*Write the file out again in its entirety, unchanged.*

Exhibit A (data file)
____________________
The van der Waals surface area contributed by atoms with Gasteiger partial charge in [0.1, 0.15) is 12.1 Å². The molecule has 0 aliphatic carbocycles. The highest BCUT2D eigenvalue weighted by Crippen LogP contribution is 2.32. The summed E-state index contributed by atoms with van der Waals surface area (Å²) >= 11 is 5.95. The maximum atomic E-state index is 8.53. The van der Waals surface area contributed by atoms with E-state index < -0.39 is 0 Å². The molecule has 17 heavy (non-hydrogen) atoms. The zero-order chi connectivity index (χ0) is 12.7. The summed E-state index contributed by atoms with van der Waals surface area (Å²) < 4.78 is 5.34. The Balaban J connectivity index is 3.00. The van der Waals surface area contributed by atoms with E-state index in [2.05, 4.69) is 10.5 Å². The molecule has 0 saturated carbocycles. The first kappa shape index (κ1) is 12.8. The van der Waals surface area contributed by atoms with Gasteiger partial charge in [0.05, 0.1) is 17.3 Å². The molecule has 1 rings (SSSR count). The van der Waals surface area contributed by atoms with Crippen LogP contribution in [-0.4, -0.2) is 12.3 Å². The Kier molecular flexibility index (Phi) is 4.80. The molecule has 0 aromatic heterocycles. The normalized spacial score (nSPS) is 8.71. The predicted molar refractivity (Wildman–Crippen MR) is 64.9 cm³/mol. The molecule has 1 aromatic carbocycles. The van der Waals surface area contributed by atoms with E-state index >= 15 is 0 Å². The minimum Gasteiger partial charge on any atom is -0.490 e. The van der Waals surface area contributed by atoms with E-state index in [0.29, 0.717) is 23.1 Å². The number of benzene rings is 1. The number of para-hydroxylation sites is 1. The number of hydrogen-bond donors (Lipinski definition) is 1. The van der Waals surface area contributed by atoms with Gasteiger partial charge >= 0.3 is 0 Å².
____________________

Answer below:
The van der Waals surface area contributed by atoms with Gasteiger partial charge in [0.1, 0.15) is 12.1 Å². The molecule has 0 aliphatic carbocycles. The highest BCUT2D eigenvalue weighted by Crippen LogP contribution is 2.32. The summed E-state index contributed by atoms with van der Waals surface area (Å²) >= 11 is 5.95. The maximum atomic E-state index is 8.53. The van der Waals surface area contributed by atoms with E-state index < -0.39 is 0 Å². The molecule has 17 heavy (non-hydrogen) atoms. The zero-order chi connectivity index (χ0) is 12.7. The summed E-state index contributed by atoms with van der Waals surface area (Å²) < 4.78 is 5.34. The Balaban J connectivity index is 3.00. The van der Waals surface area contributed by atoms with E-state index in [2.05, 4.69) is 10.5 Å². The molecule has 0 saturated carbocycles. The first kappa shape index (κ1) is 12.8. The van der Waals surface area contributed by atoms with Gasteiger partial charge in [0.05, 0.1) is 17.3 Å². The molecule has 1 rings (SSSR count). The van der Waals surface area contributed by atoms with Crippen LogP contribution in [-0.4, -0.2) is 12.3 Å². The Kier molecular flexibility index (Phi) is 4.80. The molecule has 0 aromatic heterocycles. The normalized spacial score (nSPS) is 8.71. The predicted molar refractivity (Wildman–Crippen MR) is 64.9 cm³/mol. The molecule has 1 aromatic carbocycles. The van der Waals surface area contributed by atoms with E-state index >= 15 is 0 Å². The minimum Gasteiger partial charge on any atom is -0.490 e. The van der Waals surface area contributed by atoms with E-state index in [0.29, 0.717) is 23.1 Å². The number of benzene rings is 1. The number of para-hydroxylation sites is 1. The number of hydrogen-bond donors (Lipinski definition) is 1. The van der Waals surface area contributed by atoms with Gasteiger partial charge >= 0.3 is 0 Å².